It is impossible to determine the title of a scientific work by factors that are not related to its main result. For example, it is impossible to determine the title of the study area in which the main result is obtained. The title should reflect not what is being researched, but the results obtained from this study. It is unacceptable that the title does not have to do with the expression of the main result of scientific work, which, however, is not so rare. Making a similar mistake, the authors replace the essential requirement to the title with non-essential ones: catchiness, sonority, stylistic beauty, brevity, and similar factors. They may not be superfluous provided that the basic requirement is met, but they cannot and should not replace it. As a rule, it is very difficult to ensure that the title adequately expresses the main result of scientific work. This difficulty can be largely eliminated by stating the purpose of the work.
The purpose of the scientific work is the reduction (reduction) of the main issue to more specific (auxiliary) issues. It immediately follows that the goal of the work is essentially determined by its main result. For example, the main result of this article will be three types of methodological requirements: requirements for the structure of the work, for the introduction of concepts into it and for the substantiation of its results. Accordingly, the purpose of this article was formulated. Such a formulation, on the one hand, is consistent with the title of the work (in the sense that the purpose of the work is a reduction of the main issue expressed in the title), on the other with the main result of this work (for it indicates those sub-questions whose solution gives the opportunity to answer main question). The goal of the work should be the reduction of the main question to auxiliary questions, the answers to which will directly enable one to get an answer to the main question, i.e., questions of the first level. The question is reduced by dividing the concept that is in question, on some basis, and by questioning the concepts that are the result of this division.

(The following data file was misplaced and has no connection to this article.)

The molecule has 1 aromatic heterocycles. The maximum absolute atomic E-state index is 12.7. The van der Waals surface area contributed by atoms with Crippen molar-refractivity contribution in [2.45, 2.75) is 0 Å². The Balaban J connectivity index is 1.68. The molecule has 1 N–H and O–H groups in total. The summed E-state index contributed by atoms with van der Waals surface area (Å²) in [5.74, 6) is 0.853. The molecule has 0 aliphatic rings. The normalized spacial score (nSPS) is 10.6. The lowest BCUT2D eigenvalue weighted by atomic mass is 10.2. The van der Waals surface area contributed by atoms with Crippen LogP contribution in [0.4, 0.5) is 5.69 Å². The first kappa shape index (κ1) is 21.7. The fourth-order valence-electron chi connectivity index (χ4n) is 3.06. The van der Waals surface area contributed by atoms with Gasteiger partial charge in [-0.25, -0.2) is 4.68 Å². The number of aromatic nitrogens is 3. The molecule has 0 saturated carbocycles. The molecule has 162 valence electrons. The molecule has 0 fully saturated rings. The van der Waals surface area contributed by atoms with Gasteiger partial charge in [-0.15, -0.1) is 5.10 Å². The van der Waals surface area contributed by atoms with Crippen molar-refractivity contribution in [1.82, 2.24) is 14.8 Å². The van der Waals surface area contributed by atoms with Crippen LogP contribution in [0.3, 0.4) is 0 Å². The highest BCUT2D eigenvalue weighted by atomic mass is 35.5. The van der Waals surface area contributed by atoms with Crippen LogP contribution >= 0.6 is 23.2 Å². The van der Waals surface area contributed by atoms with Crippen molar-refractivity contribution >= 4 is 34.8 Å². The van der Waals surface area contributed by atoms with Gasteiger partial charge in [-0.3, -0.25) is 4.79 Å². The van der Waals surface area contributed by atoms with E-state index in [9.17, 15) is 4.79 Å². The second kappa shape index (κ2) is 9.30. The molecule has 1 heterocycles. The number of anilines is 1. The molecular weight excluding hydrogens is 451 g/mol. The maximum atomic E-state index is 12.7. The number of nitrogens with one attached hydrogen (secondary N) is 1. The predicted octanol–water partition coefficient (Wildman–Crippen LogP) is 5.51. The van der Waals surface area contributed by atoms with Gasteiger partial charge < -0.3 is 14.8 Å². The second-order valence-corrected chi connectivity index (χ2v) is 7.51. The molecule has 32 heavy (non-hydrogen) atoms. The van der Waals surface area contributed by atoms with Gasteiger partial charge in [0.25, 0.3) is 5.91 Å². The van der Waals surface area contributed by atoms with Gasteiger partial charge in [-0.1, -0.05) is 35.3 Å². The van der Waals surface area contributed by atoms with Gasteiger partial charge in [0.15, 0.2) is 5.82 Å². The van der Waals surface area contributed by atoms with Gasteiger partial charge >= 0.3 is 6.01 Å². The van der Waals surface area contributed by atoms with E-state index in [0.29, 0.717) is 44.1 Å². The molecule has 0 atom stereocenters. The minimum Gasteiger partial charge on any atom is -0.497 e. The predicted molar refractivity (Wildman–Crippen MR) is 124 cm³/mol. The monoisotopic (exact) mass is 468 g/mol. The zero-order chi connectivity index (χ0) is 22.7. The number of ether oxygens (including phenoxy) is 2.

Let us clarify this thought with an example. In the question “What are the methodological requirements for scientific work?”, The notion “methodological requirements” is questionable. We divide this concept into three concepts: “methodological requirements for the structure of work”, “methodological requirements for the introduction of concepts” and “methodological requirements for substantiation of theses (judgments, results)”. On this basis, we form three auxiliary questions: “What are the methodological requirements for the structure of work” and the other two by analogy. Obviously, the title, purpose and main resultshould be consistent with the determining role of the main result. It is useful to note that this circumstance is important not only for the correct writing of the final version of the scientific work, but also for the preliminary study of it and for draft versions of the work. Let’s clarify this thought. Suppose the author chose a topic for writing the work and reflected its main question in the title. Suppose further that he reduced the main question on some basis to auxiliary questions. Suppose also that the author gave answers to these questions. But it may happen that these answers for some reason do not satisfy the author.